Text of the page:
“It’s something that has to be done,” he said. “And it’s a no-brainer. I wish Congress could get along so if this thing could move forward and we could actually get this accomplished so that we’re all on the roadways with these guards underneath these trailers.”
The “Stop Underrides Act” would require side guards and enhanced front and rear protection on semis.
Rear guards are required in the U.S., but studies have found many are weak and buckle or break away on impact.
The industry has argued side guards are expensive to install and add weight to a truck, costing more in fuel. Leaders have also questioned the practicality and effectiveness of the metal rails and bumpers.
“The equipment shown in the video is at 35 mile an hour and it is my understanding it is not effective beyond 35 mph,” said American Trucking Associations president Chris Spear, when asked at a 2017 hearing before a congressional committee. News4Jax reached out for an updated opinion.
One of the products on the road already, the Angel Wing, weighs around 650 pounds and costs about $3,000 for a 53-foot trailer. The manufacturer, AirFlow Deflectors, has cut costs and weights over the years on the products. According to AirFlow, the product can actually improve fuel savings and aerodynamics.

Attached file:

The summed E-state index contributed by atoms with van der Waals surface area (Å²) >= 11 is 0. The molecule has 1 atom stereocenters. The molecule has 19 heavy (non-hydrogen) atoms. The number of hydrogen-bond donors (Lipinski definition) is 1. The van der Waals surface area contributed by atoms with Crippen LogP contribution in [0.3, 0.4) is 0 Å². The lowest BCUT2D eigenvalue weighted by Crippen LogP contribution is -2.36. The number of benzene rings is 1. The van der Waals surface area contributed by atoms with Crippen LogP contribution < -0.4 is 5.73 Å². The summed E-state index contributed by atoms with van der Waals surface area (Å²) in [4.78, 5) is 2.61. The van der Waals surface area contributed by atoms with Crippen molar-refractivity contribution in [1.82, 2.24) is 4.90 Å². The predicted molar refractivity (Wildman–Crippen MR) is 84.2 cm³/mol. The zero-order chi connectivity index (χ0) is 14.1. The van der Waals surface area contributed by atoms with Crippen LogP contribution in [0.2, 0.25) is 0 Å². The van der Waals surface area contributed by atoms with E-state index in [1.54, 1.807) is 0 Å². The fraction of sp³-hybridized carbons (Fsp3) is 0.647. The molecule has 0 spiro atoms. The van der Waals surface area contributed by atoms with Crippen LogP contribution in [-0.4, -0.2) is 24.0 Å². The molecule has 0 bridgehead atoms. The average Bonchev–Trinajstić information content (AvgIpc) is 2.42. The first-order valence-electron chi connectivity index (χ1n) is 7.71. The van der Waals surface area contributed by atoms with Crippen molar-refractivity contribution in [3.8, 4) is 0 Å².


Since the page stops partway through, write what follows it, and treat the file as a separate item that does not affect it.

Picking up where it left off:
“There is no good excuse that the truck trailer manufacturers association has for not putting these guards on,” Young noted. “They need to educate the trucking industry about these guards, how these guards can save their lives, in fact I submit to you that every trailer on the road is a defective product because it doesn’t have one of these guards on it right now.”
The Truck Trailer Manufacturers Association, which oversees the American companies that makes trailers, didn’t respond to a request for comment. Lois Durso and her supporters believe trucks won’t get safer until our lawmakers make it mandatory. Something truckers we spoke to say they’d be willing to pay for.
Truck driver Luis Medina, an independent owner operator from Florida, said he’d support laws requiring sideguards.
“I’d support the law, I agree,” he said, noting that his friend was a driver involved in a fatal side underride crash. He said his friend was never the same and left logistics.
Driver Bruno Parsons agreed.
“An accident like that, there is no coming back from, you know?”
Durso said her mission is simple: she’ll keep pushing until it becomes a law.
“It was probably the most painful moment in my life,” she said of losing her daughter. “And I would never want to see anyone else go through it. And that’s why I’m here today.”
Advocates for more safety measures are asking people to reach out to their lawmakers asking them to push for underride protection. They also want supporters to reach out to the Truck Trailer Manufacturing Association as well as other industry leaders and encourage them to make a change. No word yet on when the act will go before Congress again. Durso and Karth have a website for more information: StopUnderrides.org.